Müller calls on the Church to remain faithful to Christ’s clear teaching: “We must be obedient to the word of Jesus Himself. When he was asked if it were permitted for a man to repudiate his wife, Jesus replied: No! ‘If a man divorces his wife and marries another, he commits adultery.’ When people encounter difficulties, they should do everything they can to overcome them, seeking to become like Christ crucified, who rises from the dead on Easter. They should seek help and support in their efforts. But we cannot say that our pastoral practice should improve on that of Jesus Himself!”
Meller stresses that Catholic doctrine and discipline form a necessary unity: “The discipline of the sacraments is the expression of the doctrine of the Faith. These are not two different domains. One cannot affirm a doctrine and then initiate a practice that would be contrary to the doctrine.”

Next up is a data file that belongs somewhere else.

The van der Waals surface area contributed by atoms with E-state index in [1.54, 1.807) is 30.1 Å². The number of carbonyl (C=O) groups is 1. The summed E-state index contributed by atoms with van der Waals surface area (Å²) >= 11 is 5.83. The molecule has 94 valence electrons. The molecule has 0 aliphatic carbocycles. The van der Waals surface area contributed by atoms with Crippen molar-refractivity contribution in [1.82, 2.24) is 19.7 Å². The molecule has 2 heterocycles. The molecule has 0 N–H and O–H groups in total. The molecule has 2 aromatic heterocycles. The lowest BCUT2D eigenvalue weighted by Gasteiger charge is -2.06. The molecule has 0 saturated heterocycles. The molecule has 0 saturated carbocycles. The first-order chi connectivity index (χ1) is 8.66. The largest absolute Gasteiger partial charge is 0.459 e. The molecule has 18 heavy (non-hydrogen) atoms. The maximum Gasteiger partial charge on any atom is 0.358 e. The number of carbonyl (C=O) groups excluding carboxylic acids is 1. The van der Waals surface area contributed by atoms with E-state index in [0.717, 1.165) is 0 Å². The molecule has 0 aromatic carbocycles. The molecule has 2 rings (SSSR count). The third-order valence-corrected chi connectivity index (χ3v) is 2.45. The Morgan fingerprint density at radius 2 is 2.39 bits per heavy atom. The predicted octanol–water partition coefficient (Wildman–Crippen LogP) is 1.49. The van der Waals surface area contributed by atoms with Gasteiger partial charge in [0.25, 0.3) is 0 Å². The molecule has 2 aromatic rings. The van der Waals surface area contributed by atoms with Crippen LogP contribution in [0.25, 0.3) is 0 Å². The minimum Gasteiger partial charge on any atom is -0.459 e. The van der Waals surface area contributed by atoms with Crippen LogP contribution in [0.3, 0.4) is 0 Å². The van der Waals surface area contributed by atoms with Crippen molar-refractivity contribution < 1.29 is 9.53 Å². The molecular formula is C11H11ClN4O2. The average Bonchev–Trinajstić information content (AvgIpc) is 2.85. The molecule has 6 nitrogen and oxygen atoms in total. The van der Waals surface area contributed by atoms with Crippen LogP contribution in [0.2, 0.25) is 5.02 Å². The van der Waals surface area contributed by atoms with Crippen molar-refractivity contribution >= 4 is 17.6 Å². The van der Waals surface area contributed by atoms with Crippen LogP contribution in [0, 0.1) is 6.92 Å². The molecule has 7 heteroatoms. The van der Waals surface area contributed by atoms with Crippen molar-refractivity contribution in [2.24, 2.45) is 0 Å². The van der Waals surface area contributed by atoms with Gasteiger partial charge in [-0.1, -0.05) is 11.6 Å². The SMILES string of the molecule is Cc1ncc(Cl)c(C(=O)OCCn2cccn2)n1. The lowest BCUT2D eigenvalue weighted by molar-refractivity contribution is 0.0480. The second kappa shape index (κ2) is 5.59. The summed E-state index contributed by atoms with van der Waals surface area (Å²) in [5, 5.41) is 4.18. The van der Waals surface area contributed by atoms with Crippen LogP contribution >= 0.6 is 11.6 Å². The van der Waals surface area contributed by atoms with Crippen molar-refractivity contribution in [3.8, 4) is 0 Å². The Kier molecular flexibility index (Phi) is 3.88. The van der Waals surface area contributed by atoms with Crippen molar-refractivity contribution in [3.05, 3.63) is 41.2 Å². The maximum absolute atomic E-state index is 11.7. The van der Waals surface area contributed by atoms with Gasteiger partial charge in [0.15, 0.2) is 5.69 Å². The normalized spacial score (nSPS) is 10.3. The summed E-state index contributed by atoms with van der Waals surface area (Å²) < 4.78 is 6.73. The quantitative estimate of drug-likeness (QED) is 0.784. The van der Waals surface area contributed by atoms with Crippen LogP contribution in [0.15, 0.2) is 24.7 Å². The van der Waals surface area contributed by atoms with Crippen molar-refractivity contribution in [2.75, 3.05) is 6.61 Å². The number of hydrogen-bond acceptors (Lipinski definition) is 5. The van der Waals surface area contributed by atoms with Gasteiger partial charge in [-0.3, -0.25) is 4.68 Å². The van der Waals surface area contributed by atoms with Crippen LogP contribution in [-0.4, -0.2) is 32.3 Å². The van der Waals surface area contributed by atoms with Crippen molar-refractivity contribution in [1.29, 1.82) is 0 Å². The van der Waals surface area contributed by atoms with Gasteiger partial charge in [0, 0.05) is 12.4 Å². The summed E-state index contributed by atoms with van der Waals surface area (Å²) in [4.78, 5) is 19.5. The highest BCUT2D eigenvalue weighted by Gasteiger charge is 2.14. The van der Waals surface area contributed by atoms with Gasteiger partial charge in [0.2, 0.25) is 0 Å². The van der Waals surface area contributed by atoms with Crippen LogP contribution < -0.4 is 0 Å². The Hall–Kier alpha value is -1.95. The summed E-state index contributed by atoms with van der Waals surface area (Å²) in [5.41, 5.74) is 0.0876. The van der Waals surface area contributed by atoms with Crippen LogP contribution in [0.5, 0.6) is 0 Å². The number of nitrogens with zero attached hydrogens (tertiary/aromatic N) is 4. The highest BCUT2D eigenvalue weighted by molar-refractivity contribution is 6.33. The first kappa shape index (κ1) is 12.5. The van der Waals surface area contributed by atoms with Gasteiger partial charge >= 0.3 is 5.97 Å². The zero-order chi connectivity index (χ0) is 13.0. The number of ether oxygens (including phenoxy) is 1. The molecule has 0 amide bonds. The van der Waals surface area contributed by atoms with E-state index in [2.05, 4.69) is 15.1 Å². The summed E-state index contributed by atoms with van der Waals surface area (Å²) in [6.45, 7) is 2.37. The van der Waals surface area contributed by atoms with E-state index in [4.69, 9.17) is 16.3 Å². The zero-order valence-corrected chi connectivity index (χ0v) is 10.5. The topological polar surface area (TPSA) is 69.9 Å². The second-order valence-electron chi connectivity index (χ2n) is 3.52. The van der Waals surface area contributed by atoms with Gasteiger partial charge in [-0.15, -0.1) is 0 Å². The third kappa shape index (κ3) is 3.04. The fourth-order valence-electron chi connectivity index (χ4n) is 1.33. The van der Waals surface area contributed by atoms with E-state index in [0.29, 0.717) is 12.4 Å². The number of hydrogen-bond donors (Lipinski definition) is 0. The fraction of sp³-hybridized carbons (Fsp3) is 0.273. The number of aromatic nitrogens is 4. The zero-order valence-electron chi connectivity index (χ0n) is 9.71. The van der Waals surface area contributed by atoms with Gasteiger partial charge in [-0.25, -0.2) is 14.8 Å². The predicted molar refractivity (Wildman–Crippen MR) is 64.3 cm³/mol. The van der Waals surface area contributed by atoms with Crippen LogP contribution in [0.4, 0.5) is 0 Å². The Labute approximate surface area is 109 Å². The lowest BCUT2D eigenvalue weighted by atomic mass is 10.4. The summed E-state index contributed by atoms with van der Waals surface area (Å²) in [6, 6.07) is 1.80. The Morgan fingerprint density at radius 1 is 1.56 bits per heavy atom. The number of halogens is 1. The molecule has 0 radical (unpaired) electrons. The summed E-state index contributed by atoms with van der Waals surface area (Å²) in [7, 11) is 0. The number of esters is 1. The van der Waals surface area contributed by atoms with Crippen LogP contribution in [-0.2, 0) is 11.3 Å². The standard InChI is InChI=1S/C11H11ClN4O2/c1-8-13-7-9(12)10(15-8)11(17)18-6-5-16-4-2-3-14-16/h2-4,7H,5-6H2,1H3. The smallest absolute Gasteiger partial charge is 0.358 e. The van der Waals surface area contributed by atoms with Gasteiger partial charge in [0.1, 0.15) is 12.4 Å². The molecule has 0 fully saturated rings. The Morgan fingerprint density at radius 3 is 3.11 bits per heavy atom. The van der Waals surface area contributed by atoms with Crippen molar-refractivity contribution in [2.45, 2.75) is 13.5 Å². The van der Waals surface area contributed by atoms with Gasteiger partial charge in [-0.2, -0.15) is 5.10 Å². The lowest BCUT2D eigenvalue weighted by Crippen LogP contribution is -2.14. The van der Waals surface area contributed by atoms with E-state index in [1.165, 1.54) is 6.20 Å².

Clearly, defenders of indissolubility have both Revelation and logic on their side. The notion that a divorced and invalidly re-married Catholic can simply excuse himself from fidelity to his marriage vows, undergo some public penance similar to that practiced in the early Church, and then present himself for Holy Communion is offensive to the very words of the Incarnate God. It cannot be otherwise – the clear teaching of Christ is being cast aside in the name of a pseudo-reconciliation.
The Church takes a Catholic at his word when he makes his vows, freely and knowingly, at his wedding. The Church must likewise call him to lifelong faithfulness to that vow, for the marriage vows bring into existence a permanent union that is joined together by God. In no way can the Church “erase the tape” on someone’s marital history and then pretend to take him as his word when he makes his wedding vows a second time. Marriage either is what Christ taught us it is, or it means whatever you want it to mean. The Kasper proposal is a deathblow to the integrity of the Christian understanding not only of marriage, but of reality itself. Caffarra and Müller understand exactly what is going on here.